History of the U.S. Navy battleship USS Alabama (BB-60) including information about asbestos exposure for workers.
The USS Alabama (BB-60), nicknamed “Lucky A,” was ordered for the U.S. Navy in 1939. Her keel was laid down at Norfolk Navy Yard on February 1, 1940. She was launched two years later on February 16, 1942, and she was commissioned on August 16 of the same year with Captain George B. Wilson in command.
The South Dakota-class battleship conducted shakedown training in Chesapeake Bay and operational training in Casco Bay, Maine before returning to Norfolk Navy Yard for availability and logistics support in 1943. After this, she was assigned to Task Group 22.2 (TG 22.2), so she returned to Casco Bay for tactical maneuvers.
USS Alabama temporarily joined the British Home Fleet to help cover their northern convoy routes as they prepared for the World War II invasion of Sicily. She was accompanied by her sister ship, the USS South Dakota, and five destroyers. Together with the British Home Fleet units, these ships covered the reinforcement of the garrison on the island of Spitsbergen and participated in Operation Governor, which was a diversion meant to lure the German battleship Tirpitz out of Norway to draw attention away from Sicily. Operation Governor failed, and Tirpitz remained in Norway.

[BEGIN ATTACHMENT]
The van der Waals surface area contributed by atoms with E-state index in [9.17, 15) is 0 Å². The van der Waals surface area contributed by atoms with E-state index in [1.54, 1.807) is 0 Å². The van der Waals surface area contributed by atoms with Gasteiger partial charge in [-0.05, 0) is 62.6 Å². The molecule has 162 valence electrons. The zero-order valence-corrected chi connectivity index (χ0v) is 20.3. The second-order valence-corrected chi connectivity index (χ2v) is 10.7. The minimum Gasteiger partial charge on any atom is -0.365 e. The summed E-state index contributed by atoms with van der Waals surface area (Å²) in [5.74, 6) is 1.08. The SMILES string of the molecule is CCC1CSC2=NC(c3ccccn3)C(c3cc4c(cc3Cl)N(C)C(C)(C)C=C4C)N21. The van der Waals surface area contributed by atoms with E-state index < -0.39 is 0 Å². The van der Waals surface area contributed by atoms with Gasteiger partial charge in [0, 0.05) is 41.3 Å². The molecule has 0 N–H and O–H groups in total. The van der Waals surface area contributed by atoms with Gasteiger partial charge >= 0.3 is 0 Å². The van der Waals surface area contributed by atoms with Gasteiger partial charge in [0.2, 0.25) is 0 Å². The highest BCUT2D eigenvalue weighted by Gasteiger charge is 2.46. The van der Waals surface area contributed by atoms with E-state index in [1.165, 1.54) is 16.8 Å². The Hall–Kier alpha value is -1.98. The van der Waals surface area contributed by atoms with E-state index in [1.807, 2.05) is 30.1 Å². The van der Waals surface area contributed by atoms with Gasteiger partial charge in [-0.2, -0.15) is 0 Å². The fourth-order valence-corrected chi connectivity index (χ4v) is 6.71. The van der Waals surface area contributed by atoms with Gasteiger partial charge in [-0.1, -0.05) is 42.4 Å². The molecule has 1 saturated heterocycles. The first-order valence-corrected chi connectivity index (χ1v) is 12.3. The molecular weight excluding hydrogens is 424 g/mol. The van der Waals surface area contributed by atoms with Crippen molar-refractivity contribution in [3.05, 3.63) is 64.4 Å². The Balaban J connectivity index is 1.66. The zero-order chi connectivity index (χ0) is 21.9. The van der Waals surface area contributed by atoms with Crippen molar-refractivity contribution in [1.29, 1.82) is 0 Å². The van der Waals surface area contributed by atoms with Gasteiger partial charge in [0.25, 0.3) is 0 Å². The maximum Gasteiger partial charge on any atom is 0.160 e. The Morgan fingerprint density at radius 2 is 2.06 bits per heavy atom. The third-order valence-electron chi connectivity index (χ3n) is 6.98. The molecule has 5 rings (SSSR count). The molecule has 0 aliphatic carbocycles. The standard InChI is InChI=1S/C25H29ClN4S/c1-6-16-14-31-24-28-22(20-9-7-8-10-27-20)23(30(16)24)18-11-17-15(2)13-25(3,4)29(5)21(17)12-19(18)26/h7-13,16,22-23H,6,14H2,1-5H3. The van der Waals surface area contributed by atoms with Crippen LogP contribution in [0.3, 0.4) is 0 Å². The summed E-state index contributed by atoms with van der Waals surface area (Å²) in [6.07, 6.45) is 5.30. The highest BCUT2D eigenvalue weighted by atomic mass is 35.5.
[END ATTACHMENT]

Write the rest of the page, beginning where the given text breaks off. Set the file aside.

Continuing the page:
On August 1, 1943, USS Alabama was detached from the British Home Fleet. She and her accompanying ships returned to Norfolk Navy Yard for overhaul and repairs. When repair work was completed, the USS Alabama headed for the Pacific Ocean via the Panama Canal.
USS Alabama completed a month and a half of exercises and training at Efate in the New Hebrides with fast carrier task groups. She moved on to Fiji on November 7, 1943 before taking part in Operation Galvanic four days later, an assault on the Gilbert Islands, which were held by the Japanese. The battleship screened the fast carriers as they attacked the airfields in the Marshall Islands. On November 20, she supported landings on Tarawa Atoll, and then later helped secure Betio and Makin. On November 26, she opened fire twice to head off enemy aircraft approaching her formation.
The USS Alabama participated in the first Pacific gunstrike by its particular type of warship on December 8, 1943. She fired 535 rounds at the enemy as she and her sister ships assaulted the enemy phosphate-producing center at Nauru Island. USS Alabama took the destroyer USS Boyd alongside when it received a hit from the Japanese, bringing three men who were injured aboard for treatment. She then returned to Efate with the USS Bunker Hill and USS Monterey, then left for Pearl Harbor on January 5, 1944. At the Pearl Harbor Navy Yard, she underwent dry docking to perform routine maintenance and replace her port outboard propeller.
In 1944, USS Alabama rejoined the Pacific Fleet. She was assigned to TG 58.2 to participate in Operation Flintlock, the invasion of the Marshall Islands. The battleship fired 330 rounds at Japanese targets, and patrolled the area to the north of Kwajalein Atoll. Along with the USS Bunker Hill, USS Alabama launched an attack at Truk, causing heavy damage to enemy shipping based there.
Several days later, the USS Alabama headed toward the Mariana Islands to help in the strikes on Tinian, Saipan, and Guam. When gun mount No. 9 accidentally fired into gun mount No. 5, five men were killed and another 11 were injured.
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